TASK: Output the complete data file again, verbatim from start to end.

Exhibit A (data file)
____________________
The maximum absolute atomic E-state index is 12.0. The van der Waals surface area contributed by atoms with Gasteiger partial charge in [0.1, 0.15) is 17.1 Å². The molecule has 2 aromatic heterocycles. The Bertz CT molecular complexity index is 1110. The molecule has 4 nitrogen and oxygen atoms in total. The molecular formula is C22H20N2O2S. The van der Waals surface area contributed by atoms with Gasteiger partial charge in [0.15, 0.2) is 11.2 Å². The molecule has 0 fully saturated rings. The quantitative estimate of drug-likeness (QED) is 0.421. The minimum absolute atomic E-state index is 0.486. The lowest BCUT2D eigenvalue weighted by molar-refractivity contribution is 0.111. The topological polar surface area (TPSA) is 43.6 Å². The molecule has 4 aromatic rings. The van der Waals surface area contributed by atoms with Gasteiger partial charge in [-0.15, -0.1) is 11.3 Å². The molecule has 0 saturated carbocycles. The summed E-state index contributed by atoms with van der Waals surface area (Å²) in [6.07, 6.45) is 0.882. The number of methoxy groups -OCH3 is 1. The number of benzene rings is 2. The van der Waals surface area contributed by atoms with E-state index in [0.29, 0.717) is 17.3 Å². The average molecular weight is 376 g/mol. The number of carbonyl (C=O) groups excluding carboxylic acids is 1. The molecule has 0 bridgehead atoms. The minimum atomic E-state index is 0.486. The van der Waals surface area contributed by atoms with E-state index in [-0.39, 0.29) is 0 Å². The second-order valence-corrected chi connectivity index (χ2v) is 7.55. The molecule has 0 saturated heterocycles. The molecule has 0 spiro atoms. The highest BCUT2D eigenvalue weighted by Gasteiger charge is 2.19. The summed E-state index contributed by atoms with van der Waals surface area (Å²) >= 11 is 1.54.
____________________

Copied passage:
The maximum absolute atomic E-state index is 12.0. The van der Waals surface area contributed by atoms with Gasteiger partial charge in [0.1, 0.15) is 17.1 Å². The molecule has 2 aromatic heterocycles. The Bertz CT molecular complexity index is 1110. The molecule has 4 nitrogen and oxygen atoms in total. The molecular formula is C22H20N2O2S. The van der Waals surface area contributed by atoms with Gasteiger partial charge in [0.15, 0.2) is 11.2 Å². The molecule has 0 fully saturated rings. The quantitative estimate of drug-likeness (QED) is 0.421. The minimum absolute atomic E-state index is 0.486. The lowest BCUT2D eigenvalue weighted by molar-refractivity contribution is 0.111. The topological polar surface area (TPSA) is 43.6 Å². The molecule has 4 aromatic rings. The van der Waals surface area contributed by atoms with Gasteiger partial charge in [-0.15, -0.1) is 11.3 Å². The molecule has 0 saturated carbocycles. The summed E-state index contributed by atoms with van der Waals surface area (Å²) in [6.07, 6.45) is 0.882. The number of methoxy groups -OCH3 is 1. The number of benzene rings is 2. The van der Waals surface area contributed by atoms with E-state index in [0.29, 0.717) is 17.3 Å². The average molecular weight is 376 g/mol. The number of carbonyl (C=O) groups excluding carboxylic acids is 1. The molecule has 0 bridgehead atoms. The minimum atomic E-state index is 0.486. The van der Waals surface area contributed by atoms with E-state index in [-0.39, 0.29) is 0 Å². The second-order valence-corrected chi connectivity index (χ2v) is 7.55. The molecule has 0 saturated heterocycles. The molecule has 0 spiro atoms. The highest BCUT2D eigenvalue weighted by Gasteiger charge is 2.19. The summed E-state index contributed by atoms with van der Waals surface area (Å²) >= 11 is 1.54.